For two years in college I worked for a Christian organization that ministers exclusively to male prostitutes. The organization is called Emmaus Ministries, and it was founded in Chicago in 1990 and later in Houston, where I worked, in 2002.
The typical man who comes to Emmaus was abused as a child by members of his family. He left home in his early teens and began prostituting to support himself. He’s homeless. He’s an alcoholic or addicted to crack, and he’s got HIV. He doesn’t think of himself as “gay” but keeps “hustling” for the sake of food and drugs. The main goal of Emmaus is to show this man the face of Christ—to remind him of his dignity as a man, to introduce him to the beauty of Christian life, and to direct his gaze to the eternal glory Christ promises.
The practice of the ministry is twofold. First, the volunteers go out in pairs. My partner and I used to go to a Holy Hour of Eucharistic adoration at 9pm. From 10pm to 2am we walked the streets where the men solicit customers. There we would engage them in conversation and invite them to visit the Emmaus house for prayer and a midday meal.
The house was open two or three times per week. The men would arrive at midmorning and join the volunteers in Lauds. Then they could take a shower and look through the collection of used clothing. There was also a time to meet with each man in private to discuss his relationship with God and to develop a plan for getting off the streets. When the table was set, we all enjoyed a family-style meal—a kind of antithesis to the anxiety and manipulation that prevail in the lives of these men. After dinner, everyone helped to clean up, and all who weren’t in a private meeting enjoyed each other’s company into the midafternoon.
One day, “Tony”—an Emmaus regular—came late to the house. We were especially glad to see him because he hadn’t visited in weeks. Cheerily he told us that he had just completed a serious rehabilitation program and had already purchased a bus ticket out of town. Not wanting to see his associates from the streets, Tony took his lunch to go.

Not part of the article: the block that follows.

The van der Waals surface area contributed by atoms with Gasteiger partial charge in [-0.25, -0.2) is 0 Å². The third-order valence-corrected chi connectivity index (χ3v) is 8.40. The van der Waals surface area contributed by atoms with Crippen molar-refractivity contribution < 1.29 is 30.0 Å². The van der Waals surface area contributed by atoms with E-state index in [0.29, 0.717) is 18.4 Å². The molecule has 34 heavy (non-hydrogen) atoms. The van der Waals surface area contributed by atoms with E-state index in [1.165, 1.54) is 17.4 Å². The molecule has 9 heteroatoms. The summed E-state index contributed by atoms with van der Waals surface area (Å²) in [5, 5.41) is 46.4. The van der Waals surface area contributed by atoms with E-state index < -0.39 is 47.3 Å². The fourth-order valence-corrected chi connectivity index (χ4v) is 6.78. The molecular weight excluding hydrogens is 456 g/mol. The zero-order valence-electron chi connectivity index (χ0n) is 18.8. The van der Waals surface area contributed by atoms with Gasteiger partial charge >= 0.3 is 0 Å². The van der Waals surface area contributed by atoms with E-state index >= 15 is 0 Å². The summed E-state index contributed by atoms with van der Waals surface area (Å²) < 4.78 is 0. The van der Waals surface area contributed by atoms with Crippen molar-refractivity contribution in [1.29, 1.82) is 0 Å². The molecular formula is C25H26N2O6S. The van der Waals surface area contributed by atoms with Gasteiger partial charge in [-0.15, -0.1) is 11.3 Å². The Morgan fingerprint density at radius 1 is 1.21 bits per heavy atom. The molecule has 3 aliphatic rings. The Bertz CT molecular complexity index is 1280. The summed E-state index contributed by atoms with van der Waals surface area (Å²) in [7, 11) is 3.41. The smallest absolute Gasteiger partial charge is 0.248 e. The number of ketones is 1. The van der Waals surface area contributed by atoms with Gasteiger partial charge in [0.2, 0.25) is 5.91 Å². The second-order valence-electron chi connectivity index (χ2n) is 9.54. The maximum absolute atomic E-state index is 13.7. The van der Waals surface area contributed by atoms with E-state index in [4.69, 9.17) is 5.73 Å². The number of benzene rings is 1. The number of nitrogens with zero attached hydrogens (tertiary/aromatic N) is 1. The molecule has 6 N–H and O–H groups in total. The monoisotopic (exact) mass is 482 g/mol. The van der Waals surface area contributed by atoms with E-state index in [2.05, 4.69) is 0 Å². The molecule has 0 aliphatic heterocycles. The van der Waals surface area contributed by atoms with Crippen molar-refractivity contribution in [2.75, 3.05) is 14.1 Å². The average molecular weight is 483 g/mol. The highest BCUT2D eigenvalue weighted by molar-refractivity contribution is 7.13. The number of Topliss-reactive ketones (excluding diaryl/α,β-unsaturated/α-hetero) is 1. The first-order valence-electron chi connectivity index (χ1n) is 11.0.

A few days later, my ministry partner and I were out walking the streets when we noticed the flashing lights of an ambulance a few blocks away. A small crowd had gathered around someone lying in the street. As we approached, we couldn’t make out who it was or what was wrong. Upon arrival I was surprised to find Tony lying semi-conscious in the midst of the bystanders.
Tony was reluctant to let the paramedics do their work (as a rule, the men hated going to the hospital), so my partner knelt down beside him to give comfort and encouragement. I felt sorry for Tony. Not only had he fallen off the wagon and incurred the hassle of a hospital stay, he had debased himself (again) in front of some of the few “respectable” people who took him for reformed. Yet, I knew that if I had suffered all that he had suffered in life, I myself might have been laid out in that street.
When Tony finally allowed himself to be placed on a stretcher and put into the ambulance, there was something admirable in the act—a humble willingness to be helped for the hundredth time. In fact, the whole scene seemed to me an image of the sacrament of Penance. Yes, hospital stays can be inconvenient, and it’s embarrassing when flashing lights alert bystanders that one has drunk himself into paralysis. But if sin has us lying dazed in the middle of the street, what remains but to get gracefully into the ambulance?
Image: Raphael, The Healing of the Lame Man